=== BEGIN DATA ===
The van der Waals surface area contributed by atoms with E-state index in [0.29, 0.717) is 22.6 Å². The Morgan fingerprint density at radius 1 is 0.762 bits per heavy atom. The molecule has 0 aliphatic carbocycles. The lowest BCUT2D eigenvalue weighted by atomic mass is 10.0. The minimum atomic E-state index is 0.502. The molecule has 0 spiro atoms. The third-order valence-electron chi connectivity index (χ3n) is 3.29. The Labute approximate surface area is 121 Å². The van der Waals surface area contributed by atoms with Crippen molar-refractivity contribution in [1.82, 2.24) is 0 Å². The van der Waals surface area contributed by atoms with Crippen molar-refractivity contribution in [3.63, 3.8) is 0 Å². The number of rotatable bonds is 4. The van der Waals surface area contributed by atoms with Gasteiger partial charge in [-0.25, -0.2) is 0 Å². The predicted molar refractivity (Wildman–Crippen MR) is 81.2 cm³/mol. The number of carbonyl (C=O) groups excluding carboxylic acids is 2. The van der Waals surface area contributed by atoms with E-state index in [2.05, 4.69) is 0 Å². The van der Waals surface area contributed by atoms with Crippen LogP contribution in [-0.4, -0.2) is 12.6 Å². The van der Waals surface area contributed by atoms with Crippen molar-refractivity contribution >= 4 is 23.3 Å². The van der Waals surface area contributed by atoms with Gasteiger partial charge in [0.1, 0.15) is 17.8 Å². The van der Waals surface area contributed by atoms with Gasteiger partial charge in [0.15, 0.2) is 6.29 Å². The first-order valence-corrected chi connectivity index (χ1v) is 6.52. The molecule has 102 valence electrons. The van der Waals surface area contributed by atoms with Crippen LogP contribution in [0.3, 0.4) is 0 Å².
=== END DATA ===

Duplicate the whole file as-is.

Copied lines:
The van der Waals surface area contributed by atoms with E-state index in [0.29, 0.717) is 22.6 Å². The Morgan fingerprint density at radius 1 is 0.762 bits per heavy atom. The molecule has 0 aliphatic carbocycles. The lowest BCUT2D eigenvalue weighted by atomic mass is 10.0. The minimum atomic E-state index is 0.502. The molecule has 0 spiro atoms. The third-order valence-electron chi connectivity index (χ3n) is 3.29. The Labute approximate surface area is 121 Å². The van der Waals surface area contributed by atoms with Crippen molar-refractivity contribution in [1.82, 2.24) is 0 Å². The van der Waals surface area contributed by atoms with Crippen molar-refractivity contribution in [3.63, 3.8) is 0 Å². The number of rotatable bonds is 4. The van der Waals surface area contributed by atoms with Gasteiger partial charge in [-0.25, -0.2) is 0 Å². The predicted molar refractivity (Wildman–Crippen MR) is 81.2 cm³/mol. The number of carbonyl (C=O) groups excluding carboxylic acids is 2. The van der Waals surface area contributed by atoms with E-state index in [2.05, 4.69) is 0 Å². The van der Waals surface area contributed by atoms with Crippen LogP contribution in [-0.4, -0.2) is 12.6 Å². The van der Waals surface area contributed by atoms with Crippen molar-refractivity contribution >= 4 is 23.3 Å². The van der Waals surface area contributed by atoms with Gasteiger partial charge in [0.1, 0.15) is 17.8 Å². The van der Waals surface area contributed by atoms with Gasteiger partial charge in [0.15, 0.2) is 6.29 Å². The first-order valence-corrected chi connectivity index (χ1v) is 6.52. The molecule has 102 valence electrons. The van der Waals surface area contributed by atoms with Crippen LogP contribution in [0.3, 0.4) is 0 Å².